Hereditary delivers a new kind of horror, or should I say a classical approach to the post-modern horror experience. Classical in the sense that it relies upon the auteurist craft of visual storytelling, complex characters, and an overwhelming sense of dread brought on my the score and cinematography to assault your mind, ears, and eyes instead of simply terrifying the eyes. Instead of including cheap jump scares, prolific gore, blood soaked murders, or terrifying images, Hereditary transfers the horror from the screen into the minds of the audience. When a horror film gets into the mind of the audience, that is truly where the horror lies. What isn’t said, heard, or seen is far more powerful than what can be seen with the naked eye. Clearly the suspenseful nature of the film is taken out of the Hitchcock playbook while the horror craft is inspired by the Kubrick (The Shining) and Friedkin (The Exorcist) approaches. Audience are kept on edge and pleasurably uncomfortable  (Carol Clover’s pleasurable unpleasure theory) by sequences of events that cannot be completely discerned as being real or figments of the Graham family imagination, given the heritage of mental illness. You will be terrified by, not only the uncanny events and sinister secrets of the film, but the dark family psychodrama with characters suffering from internal torment.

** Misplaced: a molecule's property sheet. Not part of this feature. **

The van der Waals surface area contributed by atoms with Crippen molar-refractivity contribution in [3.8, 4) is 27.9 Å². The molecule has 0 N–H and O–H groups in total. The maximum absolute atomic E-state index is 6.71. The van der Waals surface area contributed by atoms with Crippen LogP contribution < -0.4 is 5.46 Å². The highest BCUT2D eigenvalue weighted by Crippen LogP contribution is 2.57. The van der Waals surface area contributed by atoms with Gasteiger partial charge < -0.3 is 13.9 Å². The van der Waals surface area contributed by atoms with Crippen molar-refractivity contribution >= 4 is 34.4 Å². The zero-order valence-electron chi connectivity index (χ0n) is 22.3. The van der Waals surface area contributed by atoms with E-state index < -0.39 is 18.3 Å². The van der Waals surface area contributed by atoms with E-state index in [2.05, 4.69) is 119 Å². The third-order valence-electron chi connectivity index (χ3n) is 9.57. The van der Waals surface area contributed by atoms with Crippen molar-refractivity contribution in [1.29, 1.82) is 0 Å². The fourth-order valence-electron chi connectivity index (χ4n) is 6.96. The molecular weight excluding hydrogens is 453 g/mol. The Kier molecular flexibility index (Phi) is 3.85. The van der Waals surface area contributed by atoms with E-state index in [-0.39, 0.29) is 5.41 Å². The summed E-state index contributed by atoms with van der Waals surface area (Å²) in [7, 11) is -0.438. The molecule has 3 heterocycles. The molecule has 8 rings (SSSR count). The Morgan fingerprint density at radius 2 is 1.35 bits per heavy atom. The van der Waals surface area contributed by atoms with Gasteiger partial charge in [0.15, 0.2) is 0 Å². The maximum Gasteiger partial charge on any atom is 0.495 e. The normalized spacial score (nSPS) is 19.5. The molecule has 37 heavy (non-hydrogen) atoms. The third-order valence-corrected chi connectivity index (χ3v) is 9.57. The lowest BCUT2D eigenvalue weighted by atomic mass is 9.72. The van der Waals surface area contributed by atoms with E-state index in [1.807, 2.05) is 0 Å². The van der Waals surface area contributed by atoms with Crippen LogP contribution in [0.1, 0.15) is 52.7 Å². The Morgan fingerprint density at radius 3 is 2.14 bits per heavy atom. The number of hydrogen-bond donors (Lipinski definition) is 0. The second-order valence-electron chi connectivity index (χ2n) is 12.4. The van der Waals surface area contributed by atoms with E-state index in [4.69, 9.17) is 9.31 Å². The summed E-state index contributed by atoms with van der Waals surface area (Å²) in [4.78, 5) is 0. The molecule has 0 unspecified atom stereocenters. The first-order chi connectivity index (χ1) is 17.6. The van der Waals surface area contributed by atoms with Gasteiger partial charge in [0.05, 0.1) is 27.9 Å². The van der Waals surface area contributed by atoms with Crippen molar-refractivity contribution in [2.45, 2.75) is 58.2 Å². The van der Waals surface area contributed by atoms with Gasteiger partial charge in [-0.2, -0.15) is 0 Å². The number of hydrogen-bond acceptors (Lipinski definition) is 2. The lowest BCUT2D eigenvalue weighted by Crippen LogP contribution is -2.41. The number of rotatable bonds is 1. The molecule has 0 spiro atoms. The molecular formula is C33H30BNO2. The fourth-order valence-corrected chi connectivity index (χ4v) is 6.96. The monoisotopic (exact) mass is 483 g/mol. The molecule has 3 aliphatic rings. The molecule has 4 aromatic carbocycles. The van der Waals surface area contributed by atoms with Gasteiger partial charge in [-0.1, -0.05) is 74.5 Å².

Toni Collette’s captivating, terrifying performance as Annie Graham is one that screams Oscar contender. We will be hard-pressed to encounter another more compelling and gritty performance the rest of the year. Although horror has always been popular and bankable, it has largely been passed over by The Academy until recent years with major wins by Get OutThe Shape of Water, and even Ex Machina’s visual effects. The genre that can trace its cinematic roots back to the dawn of indie and commercial motion pictures is finally being embraced at the Academy and Golden Globe awards. There are no shortage of reasons why critics and fans are praising everything about Hereditary. What’s there not to like??? There is little doubt that Collette’s portrayal of a tortured daughter and reluctant mother will be the most most exceptional performances of a female actor this year. Whether talking horror or other genres, the role of Annie Graham will go down in the record books as one of the most gut-wrenching characters of contemporary cinema. Her command performance is spellbinding as you get forcibly sucked into this twisted world of a family-heirloom evil that is showered by outstanding remarks by critics and fans across the spectrum. With landmark wins for the horror genre for actor, actress, picture, and more, it’s entirely possible that we got a look at one of the films that will earn many nominations and even some wins at the next award season.